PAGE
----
In This Article Expand or collapse the "in this article" section Haskalah (Jewish Enlightenment) Literature

  • Introduction
  • Literary Historical Overviews
  • Literary Histories of the Haskalah: Controversies and Other Voices
  • Bibliographies, Encyclopedia Entries, and Online Resources
  • Haskalah Literature in the Middle East and North Africa
  • Haskalah Poetry
  • The Satire
  • Yiddish Haskalah Literature
  • Haskalah Exegetical Theory
  • Haskalah Allegorical Plays
  • Haskalah Autobiography
  • Prose Fiction
  • Haskalah Literary Criticism and Theory
  • Maskilic Approaches to Language and Translation

Jewish Studies Haskalah (Jewish Enlightenment) Literature
Amir Banbaji
  • LAST REVIEWED: 18 August 2021
  • LAST MODIFIED: 29 May 2019
  • DOI: 10.1093/obo/9780199840731-0185


The Haskalah movement became distinguishable in Prussia during the last two decades of the 18th century. It had significant early precursors in Italy and central Europe during the earlier 18th century. After its stormy beginnings in Berlin and Königsberg it moved eastward, supported by new political and economic opportunities. It ran its course in eastern Europe by the early 1880s, with the rise of an avalanche of new ideas that came into being in the aftermath of anti-Jewish pogroms in the South of Russia. Nevertheless, the movement had many subsequent offshoots in the Middle East and North Africa, even after the rise of European Jewish nationalism, and well into the first half of the 20th century. Scholars usually consider the Haskalah movement and its literature a major factor in the process leading to the transformation and modernization of Jewish life, both inside and outside Europe, since the early to mid-18th century. Commonly translated as “Jewish Enlightenment,” the Haskalah (meaning, in Hebrew, knowledge, wisdom, and learning) is often depicted as having deep affiliation with secularization and European enlightenment. This rather automatic identification, however, became a subject of debate once scholars of Haskalah began to tie the movement to various strands of critiques of enlightenment. Such significant changes also befell the definition of Haskalah literature. Defined by most early- to mid-20th-century literary historians as a first instance of modern Hebrew literature, the founding scholars of Haskalah studies defined its literature as written, received, and formed by European elite males, who wrote in Hebrew. This definition has recently been broadened in ways that are likely to transform the innermost meaning of the Haskalah. Haskalah literature now includes works written in Yiddish as well as other Jewish languages, and it encompasses women’s writing and practices of reading, as well as detailed histories of Haskalah works written in North Africa and the Middle East. Finally, stimulated by new developments in the study of Enlightenment, the Haskalah is viewed by many as a playground for competing views on secularization, modernization, and the critique of Enlightenment. Thus, the field of Haskalah studies continues to evolve, as scholars revisit their most fundamental assumptions regarding its historical significance. The founding paradigm of the field established the perception that this was a daring break with Jewish traditional past and a harbinger of Jewish return to the universal or European history. This sense of exhilarating crisis has been replaced since the late 1980s with a more moderate view of Haskalah, as social and intellectual historians began to put greater stress on the maskilim’s (proponents of the Haskalah) attempt to reconcile Jewish scriptures and traditions with the main tenets of the European Enlightenment. This approach has been challenged yet again by scholars seeking to show that maskilim—or their texts—were often highly effective critics of Enlightenment and modernity.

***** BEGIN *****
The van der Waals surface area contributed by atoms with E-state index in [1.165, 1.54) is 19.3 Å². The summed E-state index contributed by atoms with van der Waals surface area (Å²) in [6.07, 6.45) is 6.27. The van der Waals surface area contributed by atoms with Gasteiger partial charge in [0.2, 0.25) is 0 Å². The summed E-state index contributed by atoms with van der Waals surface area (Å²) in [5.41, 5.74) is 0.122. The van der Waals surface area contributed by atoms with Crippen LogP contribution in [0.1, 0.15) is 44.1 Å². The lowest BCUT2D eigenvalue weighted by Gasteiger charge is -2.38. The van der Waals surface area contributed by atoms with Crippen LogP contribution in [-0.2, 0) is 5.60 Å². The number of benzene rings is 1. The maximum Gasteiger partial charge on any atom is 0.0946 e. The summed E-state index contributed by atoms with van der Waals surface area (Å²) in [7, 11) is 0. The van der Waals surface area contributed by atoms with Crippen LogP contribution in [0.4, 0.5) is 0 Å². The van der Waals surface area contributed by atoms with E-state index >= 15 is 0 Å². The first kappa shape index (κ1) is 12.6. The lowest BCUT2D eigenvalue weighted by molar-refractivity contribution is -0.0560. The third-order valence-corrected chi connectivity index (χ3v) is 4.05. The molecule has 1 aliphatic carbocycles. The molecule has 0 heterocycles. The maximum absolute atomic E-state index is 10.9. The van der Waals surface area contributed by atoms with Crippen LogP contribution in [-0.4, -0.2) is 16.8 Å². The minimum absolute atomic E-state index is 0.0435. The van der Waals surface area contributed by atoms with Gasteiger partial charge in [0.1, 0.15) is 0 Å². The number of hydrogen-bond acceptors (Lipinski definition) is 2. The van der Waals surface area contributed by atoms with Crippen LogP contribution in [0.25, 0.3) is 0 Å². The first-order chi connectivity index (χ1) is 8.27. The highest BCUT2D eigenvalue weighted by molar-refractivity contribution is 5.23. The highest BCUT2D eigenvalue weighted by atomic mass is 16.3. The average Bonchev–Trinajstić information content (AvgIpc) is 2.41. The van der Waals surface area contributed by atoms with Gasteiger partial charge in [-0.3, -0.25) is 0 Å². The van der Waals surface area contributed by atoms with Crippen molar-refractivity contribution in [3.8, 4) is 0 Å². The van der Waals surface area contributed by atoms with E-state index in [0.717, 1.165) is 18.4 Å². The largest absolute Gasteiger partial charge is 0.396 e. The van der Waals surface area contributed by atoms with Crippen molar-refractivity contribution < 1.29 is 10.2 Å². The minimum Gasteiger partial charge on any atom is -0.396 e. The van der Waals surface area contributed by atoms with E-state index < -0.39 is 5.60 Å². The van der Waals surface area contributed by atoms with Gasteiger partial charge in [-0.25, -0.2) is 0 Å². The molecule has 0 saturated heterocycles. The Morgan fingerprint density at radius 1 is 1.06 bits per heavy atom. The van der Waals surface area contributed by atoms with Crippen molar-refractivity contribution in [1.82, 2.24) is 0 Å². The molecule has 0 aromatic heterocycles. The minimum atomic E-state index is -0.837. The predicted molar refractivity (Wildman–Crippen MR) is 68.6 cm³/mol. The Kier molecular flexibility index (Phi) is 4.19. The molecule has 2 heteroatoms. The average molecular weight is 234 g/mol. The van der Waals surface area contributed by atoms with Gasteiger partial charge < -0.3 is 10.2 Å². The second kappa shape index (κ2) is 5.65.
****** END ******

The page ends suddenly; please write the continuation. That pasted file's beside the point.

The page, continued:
Literary Historical Overviews